To promote night trains, they should be treated as an independent transport segment throughout Europe and exempted from all surcharges, demands the European night train initiative Back-on-Track.eu. The cost reduction could also pay off for network operators after just a few years, Back-on-Track calculates using Germany as an example.
The background to this demand is that the EU Commission (Directorate General MOVE) intends to issue new guidelines for train path prices in the first quarter of 2024. The current regulation stipulates that network operators such as DB Netz AG, in future InfraGO, must charge at least the direct costs (€1.073/km in 2024 for DB Netz) but may also demand market markups provided that the market segment is able to pay them.
However, night trains are not yet defined as a mandatory segment, but can be treated as commercial passenger transport on par with high-speed trains. Back.on-Track.eu denounces this equal treatment of unequal transport segments. In its guidelines, the EU Commission should propose to the network operators to designate night trains as a separate market segment in the future and – until proven otherwise – to assume that they cannot pay market markups due to their structural disadvantages (lower space density, slower turnaround times, higher personnel costs).
For Germany, this would mean that train path prices could fall from the current €2.86/km to €1.073/km. This would make the operation of night train routes from, to and through Germany more attractive. Back on-Track.eu points out that this would, however, also require an amendment to Section 52 (8) sentence 1 of the German ERegG legislation, which currently stipulates that train paths are allocated to the train that pays the higher track access charge.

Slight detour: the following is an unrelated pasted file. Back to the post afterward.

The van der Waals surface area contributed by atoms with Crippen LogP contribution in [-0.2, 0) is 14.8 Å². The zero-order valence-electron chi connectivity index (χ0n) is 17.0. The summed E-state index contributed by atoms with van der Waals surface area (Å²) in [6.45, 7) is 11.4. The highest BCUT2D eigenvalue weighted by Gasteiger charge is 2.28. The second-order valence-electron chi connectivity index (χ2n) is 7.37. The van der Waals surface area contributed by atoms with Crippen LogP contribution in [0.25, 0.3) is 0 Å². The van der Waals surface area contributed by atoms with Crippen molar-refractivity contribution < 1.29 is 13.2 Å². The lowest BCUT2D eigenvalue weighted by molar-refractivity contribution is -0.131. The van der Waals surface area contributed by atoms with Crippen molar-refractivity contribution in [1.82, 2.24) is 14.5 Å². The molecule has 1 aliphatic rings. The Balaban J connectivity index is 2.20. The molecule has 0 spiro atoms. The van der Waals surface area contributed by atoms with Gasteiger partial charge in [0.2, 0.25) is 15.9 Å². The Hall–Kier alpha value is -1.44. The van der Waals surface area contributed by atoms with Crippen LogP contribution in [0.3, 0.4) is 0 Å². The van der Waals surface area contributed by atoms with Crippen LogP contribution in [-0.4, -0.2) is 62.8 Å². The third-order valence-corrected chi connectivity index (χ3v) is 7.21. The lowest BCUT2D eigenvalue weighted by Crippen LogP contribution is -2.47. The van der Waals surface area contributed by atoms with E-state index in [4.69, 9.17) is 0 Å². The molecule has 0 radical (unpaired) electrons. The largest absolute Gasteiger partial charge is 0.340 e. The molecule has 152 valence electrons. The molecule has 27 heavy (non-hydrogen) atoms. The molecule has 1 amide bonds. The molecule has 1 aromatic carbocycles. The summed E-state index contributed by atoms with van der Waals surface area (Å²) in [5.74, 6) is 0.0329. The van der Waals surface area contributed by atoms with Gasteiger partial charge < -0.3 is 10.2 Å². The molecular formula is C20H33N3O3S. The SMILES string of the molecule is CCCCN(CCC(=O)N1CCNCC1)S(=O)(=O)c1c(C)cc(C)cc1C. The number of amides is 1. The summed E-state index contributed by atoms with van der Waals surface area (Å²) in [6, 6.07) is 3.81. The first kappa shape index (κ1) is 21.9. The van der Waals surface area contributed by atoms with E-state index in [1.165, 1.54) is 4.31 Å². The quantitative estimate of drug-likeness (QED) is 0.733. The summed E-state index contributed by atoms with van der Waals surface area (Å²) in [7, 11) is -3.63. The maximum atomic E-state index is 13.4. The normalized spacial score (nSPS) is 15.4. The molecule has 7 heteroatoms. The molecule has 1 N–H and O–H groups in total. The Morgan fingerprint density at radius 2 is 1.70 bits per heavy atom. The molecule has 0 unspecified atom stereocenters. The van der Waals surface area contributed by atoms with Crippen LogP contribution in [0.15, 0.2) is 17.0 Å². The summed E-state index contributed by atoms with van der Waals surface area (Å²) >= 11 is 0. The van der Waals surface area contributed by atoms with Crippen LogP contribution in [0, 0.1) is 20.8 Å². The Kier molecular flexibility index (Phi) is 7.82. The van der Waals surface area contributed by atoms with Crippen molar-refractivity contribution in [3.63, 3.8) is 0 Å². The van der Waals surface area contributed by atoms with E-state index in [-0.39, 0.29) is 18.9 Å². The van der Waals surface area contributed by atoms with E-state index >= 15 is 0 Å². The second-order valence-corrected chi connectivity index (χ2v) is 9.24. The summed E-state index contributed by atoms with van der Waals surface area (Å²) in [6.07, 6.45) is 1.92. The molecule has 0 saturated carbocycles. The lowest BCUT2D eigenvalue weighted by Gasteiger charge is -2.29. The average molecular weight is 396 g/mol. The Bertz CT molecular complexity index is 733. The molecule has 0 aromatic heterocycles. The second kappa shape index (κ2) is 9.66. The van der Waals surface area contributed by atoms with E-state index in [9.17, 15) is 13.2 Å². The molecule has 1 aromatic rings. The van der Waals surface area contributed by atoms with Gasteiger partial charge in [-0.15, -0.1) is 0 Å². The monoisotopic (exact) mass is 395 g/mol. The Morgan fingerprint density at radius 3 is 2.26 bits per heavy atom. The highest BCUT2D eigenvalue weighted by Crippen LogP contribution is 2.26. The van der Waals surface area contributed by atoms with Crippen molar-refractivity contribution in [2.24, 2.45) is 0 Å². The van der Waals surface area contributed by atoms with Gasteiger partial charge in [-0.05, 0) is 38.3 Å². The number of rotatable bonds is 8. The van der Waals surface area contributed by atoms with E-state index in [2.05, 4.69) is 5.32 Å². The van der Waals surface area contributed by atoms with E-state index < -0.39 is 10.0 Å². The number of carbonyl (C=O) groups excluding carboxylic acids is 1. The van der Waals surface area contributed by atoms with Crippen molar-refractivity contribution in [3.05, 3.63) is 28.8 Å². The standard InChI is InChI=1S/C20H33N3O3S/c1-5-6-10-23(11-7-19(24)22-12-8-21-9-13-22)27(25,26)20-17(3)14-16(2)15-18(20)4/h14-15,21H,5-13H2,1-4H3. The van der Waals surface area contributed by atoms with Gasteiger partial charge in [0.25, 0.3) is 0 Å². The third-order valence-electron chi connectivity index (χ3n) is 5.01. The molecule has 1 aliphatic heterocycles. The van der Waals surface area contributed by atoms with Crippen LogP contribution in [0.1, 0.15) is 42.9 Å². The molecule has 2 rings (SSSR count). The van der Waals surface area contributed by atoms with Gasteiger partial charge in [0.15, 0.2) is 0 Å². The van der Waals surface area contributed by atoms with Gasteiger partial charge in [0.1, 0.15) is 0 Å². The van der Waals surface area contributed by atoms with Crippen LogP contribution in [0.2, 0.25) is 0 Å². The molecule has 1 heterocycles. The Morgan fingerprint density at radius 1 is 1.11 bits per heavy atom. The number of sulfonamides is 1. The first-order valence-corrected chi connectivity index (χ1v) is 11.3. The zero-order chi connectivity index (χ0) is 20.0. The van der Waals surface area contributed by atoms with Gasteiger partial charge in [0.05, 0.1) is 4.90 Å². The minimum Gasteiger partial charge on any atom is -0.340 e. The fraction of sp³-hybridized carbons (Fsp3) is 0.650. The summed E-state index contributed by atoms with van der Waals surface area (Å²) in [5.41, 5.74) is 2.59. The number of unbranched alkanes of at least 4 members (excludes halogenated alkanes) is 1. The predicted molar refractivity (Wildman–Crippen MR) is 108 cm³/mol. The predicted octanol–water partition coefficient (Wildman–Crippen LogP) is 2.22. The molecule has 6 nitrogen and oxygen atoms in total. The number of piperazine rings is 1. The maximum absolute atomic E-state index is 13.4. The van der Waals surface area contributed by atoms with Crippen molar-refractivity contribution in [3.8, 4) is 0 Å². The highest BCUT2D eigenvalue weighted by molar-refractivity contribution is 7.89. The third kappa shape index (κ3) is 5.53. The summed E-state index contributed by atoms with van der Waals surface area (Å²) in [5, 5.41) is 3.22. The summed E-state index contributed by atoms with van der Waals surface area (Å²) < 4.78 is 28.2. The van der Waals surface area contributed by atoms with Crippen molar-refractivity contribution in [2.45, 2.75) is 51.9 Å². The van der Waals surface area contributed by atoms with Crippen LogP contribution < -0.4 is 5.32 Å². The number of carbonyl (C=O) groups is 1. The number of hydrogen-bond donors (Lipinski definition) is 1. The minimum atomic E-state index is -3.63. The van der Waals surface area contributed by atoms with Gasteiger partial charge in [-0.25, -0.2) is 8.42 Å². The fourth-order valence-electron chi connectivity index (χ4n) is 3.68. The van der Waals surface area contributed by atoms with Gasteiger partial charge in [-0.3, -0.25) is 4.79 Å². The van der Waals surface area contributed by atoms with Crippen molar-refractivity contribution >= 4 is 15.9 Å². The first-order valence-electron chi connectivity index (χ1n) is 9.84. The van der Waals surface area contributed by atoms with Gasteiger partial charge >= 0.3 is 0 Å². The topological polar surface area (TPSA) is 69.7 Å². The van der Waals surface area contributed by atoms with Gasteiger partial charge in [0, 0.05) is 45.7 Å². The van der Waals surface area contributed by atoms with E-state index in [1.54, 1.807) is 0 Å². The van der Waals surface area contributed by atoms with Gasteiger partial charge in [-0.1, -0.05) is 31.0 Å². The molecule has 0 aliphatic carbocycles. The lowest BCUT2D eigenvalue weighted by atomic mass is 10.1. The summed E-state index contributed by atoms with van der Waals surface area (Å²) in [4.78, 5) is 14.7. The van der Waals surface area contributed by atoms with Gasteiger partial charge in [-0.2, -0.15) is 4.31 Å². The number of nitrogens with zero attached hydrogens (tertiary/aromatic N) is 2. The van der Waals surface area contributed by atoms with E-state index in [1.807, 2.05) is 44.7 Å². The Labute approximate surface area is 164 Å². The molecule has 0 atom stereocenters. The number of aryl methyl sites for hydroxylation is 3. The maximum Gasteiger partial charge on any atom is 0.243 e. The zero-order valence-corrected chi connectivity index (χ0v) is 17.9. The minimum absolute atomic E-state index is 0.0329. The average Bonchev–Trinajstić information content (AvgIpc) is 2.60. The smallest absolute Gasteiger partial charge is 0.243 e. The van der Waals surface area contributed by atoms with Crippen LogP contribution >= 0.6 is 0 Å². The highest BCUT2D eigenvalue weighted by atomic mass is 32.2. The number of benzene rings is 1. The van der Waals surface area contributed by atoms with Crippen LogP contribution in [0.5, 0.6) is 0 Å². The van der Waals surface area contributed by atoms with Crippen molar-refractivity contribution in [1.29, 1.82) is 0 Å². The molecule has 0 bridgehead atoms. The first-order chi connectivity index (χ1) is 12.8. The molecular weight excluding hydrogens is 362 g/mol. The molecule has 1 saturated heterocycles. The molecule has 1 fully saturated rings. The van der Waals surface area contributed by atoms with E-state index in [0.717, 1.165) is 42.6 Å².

For DB Netz, the measure would initially mean reduced revenues. However, Back-on-Track calculates that at 9 M € per year, this would hardly amount to more than the 6 M € earmarked in the federal budget for the preparation of studies on night train services.
“With the studies, some of which will not be published until 2026, Federal Transport Minister Wissing is postponing night train financing until the next legislative period. In the process, the federal government could immediately have more night trains for a very small amount, which will only be due after 2026 and will decrease in perspective,” explains Juri Maier, Chairman of Back-on-Track Germany e.V.
By comparison, Switzerland plans to allocate up to €31 million per year for night train funding. Belgium currently has a reduction in track access charges to € 0 for night trains, but this expires at the end of 2024 and would need to be extended in an appropriate form. France has already reduced the track access charges for night trains to the direct costs.